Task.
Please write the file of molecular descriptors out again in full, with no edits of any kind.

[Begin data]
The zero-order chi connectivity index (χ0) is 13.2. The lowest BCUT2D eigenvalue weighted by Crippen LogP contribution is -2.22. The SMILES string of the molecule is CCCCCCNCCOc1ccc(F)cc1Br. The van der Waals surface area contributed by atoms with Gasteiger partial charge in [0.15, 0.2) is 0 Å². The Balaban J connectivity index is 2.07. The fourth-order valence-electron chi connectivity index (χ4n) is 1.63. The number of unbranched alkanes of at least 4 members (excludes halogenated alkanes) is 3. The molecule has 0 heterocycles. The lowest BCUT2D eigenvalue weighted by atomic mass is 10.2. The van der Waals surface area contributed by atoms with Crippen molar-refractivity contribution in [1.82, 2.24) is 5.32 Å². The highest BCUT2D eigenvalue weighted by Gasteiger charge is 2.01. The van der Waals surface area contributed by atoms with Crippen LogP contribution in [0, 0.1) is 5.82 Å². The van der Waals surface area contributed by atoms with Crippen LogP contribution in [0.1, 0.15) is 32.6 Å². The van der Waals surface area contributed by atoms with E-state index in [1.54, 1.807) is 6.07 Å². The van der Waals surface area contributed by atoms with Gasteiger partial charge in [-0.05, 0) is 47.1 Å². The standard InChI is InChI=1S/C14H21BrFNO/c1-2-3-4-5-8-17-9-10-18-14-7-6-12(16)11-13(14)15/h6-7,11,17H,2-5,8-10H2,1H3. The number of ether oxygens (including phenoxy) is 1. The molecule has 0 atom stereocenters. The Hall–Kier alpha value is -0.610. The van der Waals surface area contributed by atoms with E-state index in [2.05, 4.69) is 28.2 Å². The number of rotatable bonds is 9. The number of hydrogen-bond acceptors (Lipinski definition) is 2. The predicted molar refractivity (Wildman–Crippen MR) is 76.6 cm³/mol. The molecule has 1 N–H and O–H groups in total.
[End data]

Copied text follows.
The zero-order chi connectivity index (χ0) is 13.2. The lowest BCUT2D eigenvalue weighted by Crippen LogP contribution is -2.22. The SMILES string of the molecule is CCCCCCNCCOc1ccc(F)cc1Br. The van der Waals surface area contributed by atoms with Gasteiger partial charge in [0.15, 0.2) is 0 Å². The Balaban J connectivity index is 2.07. The fourth-order valence-electron chi connectivity index (χ4n) is 1.63. The number of unbranched alkanes of at least 4 members (excludes halogenated alkanes) is 3. The molecule has 0 heterocycles. The lowest BCUT2D eigenvalue weighted by atomic mass is 10.2. The van der Waals surface area contributed by atoms with Crippen molar-refractivity contribution in [1.82, 2.24) is 5.32 Å². The highest BCUT2D eigenvalue weighted by Gasteiger charge is 2.01. The van der Waals surface area contributed by atoms with Crippen LogP contribution in [0, 0.1) is 5.82 Å². The van der Waals surface area contributed by atoms with Crippen LogP contribution in [0.1, 0.15) is 32.6 Å². The van der Waals surface area contributed by atoms with E-state index in [1.54, 1.807) is 6.07 Å². The van der Waals surface area contributed by atoms with Gasteiger partial charge in [-0.05, 0) is 47.1 Å². The standard InChI is InChI=1S/C14H21BrFNO/c1-2-3-4-5-8-17-9-10-18-14-7-6-12(16)11-13(14)15/h6-7,11,17H,2-5,8-10H2,1H3. The number of ether oxygens (including phenoxy) is 1. The molecule has 0 atom stereocenters. The Hall–Kier alpha value is -0.610. The van der Waals surface area contributed by atoms with E-state index in [2.05, 4.69) is 28.2 Å². The number of rotatable bonds is 9. The number of hydrogen-bond acceptors (Lipinski definition) is 2. The predicted molar refractivity (Wildman–Crippen MR) is 76.6 cm³/mol. The molecule has 1 N–H and O–H groups in total.